Brandyn Shipley ’18 (The Wildlife Society) recently presented her original research on the link between healthy amphibians and habitat quality at the 25th annual national conference for The Wildlife Society. One in three Capital University undergraduates conducts research with their professor. Shipley’s work was conducted at Capital’s field research site the Primmer Outdoor Learning Center and other sites, and pulls together research collected with the help of several student volunteers over multiple semesters at Capital.
Shipley currently works at PTS Diagnostics as a Quality Control Technician in a lab, where she inspects test strips used to measure levels of analytes in the blood related to heart disease and diabetes, including lipid panels and glucose. In the next year, she plans to apply for graduate school for conservation and wildlife biology with the goals of becoming research scientist focused on endangered species and the decline of their populations related to habitat loss and disease.
Amphibians including toads, salamanders, tree frogs, and true frogs, are often times considered the connection between aquatic and terrestrial habitats in the landscape as a multitude of these species utilize both types of habitats (Sparling et al.). Amphibians in general rely on water for survival and are found in a wide range of habitats including wetlands, streams, vernal pools, rivers, ponds, lakes, and moist woodlands in Ohio. The most influential threat to salamander populations is habitat loss and degradation caused by humans (Pfingsten et al. 1989).
Biodiversity of the amphibian community can serve as a bioindicator of ecosystem health (Sparling et al. 2001). Specifically, the assessment is based on the relative abundance of sensitive species, relative abundance of tolerant species, and other scores including the overall number of species (Micacchion 2011). Amphibians are sensitive to stressors in the environments they reside in due to their physiological dependence of their habitats, and therefore can be utilized as bioindicators (Pearce & Venier 2009) and (Welsh et al. 1998). They depend on their habitats for food resources, high moisture levels to avoid desiccation, cutaneous respiration, and the regulation of their body temperatures. Because of this, their presence and distribution indicate the quality of a habitat (Pearce & Venier 2009).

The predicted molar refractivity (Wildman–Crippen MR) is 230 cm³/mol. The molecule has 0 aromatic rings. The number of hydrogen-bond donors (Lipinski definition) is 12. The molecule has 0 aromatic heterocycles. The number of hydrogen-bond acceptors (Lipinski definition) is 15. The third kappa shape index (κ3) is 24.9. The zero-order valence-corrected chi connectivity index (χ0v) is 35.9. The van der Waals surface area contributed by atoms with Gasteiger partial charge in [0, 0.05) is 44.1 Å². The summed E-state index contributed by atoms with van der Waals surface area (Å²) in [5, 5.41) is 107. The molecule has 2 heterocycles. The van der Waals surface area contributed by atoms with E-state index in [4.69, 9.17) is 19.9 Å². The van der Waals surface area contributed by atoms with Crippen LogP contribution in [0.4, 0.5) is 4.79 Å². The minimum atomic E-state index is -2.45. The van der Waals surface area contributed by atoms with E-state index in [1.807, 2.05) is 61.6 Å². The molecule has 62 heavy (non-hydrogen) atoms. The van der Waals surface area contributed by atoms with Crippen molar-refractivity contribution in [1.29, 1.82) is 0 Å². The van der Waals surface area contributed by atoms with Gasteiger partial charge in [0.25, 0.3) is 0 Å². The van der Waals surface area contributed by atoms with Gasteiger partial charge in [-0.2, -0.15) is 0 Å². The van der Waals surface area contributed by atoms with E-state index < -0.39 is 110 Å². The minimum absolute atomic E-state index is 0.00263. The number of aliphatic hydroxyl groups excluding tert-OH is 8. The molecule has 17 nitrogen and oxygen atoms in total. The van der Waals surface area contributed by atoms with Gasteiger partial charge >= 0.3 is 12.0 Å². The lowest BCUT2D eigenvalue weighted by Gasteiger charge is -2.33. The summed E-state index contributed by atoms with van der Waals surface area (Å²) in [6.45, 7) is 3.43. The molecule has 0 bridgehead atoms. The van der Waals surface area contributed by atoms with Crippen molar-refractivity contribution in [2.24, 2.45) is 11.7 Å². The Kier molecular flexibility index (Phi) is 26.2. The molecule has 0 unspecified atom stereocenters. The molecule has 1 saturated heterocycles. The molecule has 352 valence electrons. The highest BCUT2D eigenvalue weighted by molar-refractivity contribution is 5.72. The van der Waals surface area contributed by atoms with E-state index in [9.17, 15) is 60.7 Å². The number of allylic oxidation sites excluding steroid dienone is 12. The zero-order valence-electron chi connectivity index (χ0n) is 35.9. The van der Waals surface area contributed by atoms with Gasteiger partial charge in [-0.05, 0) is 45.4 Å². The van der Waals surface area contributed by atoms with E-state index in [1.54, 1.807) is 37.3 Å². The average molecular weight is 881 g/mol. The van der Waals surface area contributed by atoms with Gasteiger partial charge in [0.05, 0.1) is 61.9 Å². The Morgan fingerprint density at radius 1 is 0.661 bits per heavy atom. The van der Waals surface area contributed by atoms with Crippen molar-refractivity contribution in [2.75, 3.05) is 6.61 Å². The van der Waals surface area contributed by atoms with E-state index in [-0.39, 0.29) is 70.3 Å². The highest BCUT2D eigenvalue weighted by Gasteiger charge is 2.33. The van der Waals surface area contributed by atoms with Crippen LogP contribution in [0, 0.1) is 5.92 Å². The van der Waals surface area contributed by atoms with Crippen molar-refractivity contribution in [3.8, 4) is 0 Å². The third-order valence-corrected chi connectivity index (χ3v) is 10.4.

Chytridiomycosis was first explained in 1998 and has continued to affect amphibians in North America, Central America, Europe, and Australia (Kilpatrick et al. 2010). Chytridiomycosis is caused by chytrid fungus Batrachochytrium dendrobatidis (Bd), and is believed to be the cause of recent amphibian decline worldwide (Xie et al. 2016). Bd infects amphibians through their skin, cause the skin to become thick, and therefore affects their supply of both oxygen and required salts. Due to this interaction, Bd impacts the way amphibians breathe and how their organs function (Xie et al. 2016) and (Chytrid Fungus, 2018).
The goal of this study was to survey frogs and salamanders to estimate the quality of habitats at Blacklick Woods Metro Park in urban Reynoldsburg, OH in central Ohio, and at Capital University’s Primmer Outdoor Learning Center in the Hocking Hills region of southeastern Ohio. Each amphibian species is given a coefficient of conservatism (C of C) which is a key to the level of sensitivity for each species. The amphibians of Ohio have a wide range of levels of sensitivity (Micacchion 2011). Calculating the AmphIBI using these sensitivities is an effective way of determining the quality of a wetland by using organisms as bioindicators (Micacchion 2011). A second goal of this study was to identify the presence of Bd using conventional nested Polymerase Chain Reaction (PCR) and real time PCR in order to determine the number of individuals and species infected within a given field site. Analyzing the quality of habitats that amphibians reside in will allow a better understanding of how to conserve and protect species in central and southeastern Ohio.